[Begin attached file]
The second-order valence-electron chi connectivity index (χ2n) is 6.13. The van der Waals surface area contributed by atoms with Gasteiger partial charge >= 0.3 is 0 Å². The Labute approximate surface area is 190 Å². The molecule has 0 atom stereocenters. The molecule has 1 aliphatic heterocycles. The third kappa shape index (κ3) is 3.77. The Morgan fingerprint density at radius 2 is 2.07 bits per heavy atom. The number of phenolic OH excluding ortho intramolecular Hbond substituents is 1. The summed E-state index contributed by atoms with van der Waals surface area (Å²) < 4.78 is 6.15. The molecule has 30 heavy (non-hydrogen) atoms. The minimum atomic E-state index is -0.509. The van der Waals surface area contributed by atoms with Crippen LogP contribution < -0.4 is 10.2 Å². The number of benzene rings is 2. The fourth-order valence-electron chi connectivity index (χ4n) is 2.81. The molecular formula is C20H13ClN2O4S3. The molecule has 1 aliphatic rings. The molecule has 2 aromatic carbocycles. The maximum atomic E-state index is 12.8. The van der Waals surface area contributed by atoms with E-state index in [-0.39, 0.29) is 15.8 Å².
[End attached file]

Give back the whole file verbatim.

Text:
The second-order valence-electron chi connectivity index (χ2n) is 6.13. The van der Waals surface area contributed by atoms with Gasteiger partial charge >= 0.3 is 0 Å². The Labute approximate surface area is 190 Å². The molecule has 0 atom stereocenters. The molecule has 1 aliphatic heterocycles. The third kappa shape index (κ3) is 3.77. The Morgan fingerprint density at radius 2 is 2.07 bits per heavy atom. The number of phenolic OH excluding ortho intramolecular Hbond substituents is 1. The summed E-state index contributed by atoms with van der Waals surface area (Å²) < 4.78 is 6.15. The molecule has 30 heavy (non-hydrogen) atoms. The minimum atomic E-state index is -0.509. The van der Waals surface area contributed by atoms with Crippen LogP contribution < -0.4 is 10.2 Å². The number of benzene rings is 2. The fourth-order valence-electron chi connectivity index (χ4n) is 2.81. The molecular formula is C20H13ClN2O4S3. The molecule has 1 aliphatic rings. The molecule has 2 aromatic carbocycles. The maximum atomic E-state index is 12.8. The van der Waals surface area contributed by atoms with E-state index in [-0.39, 0.29) is 15.8 Å².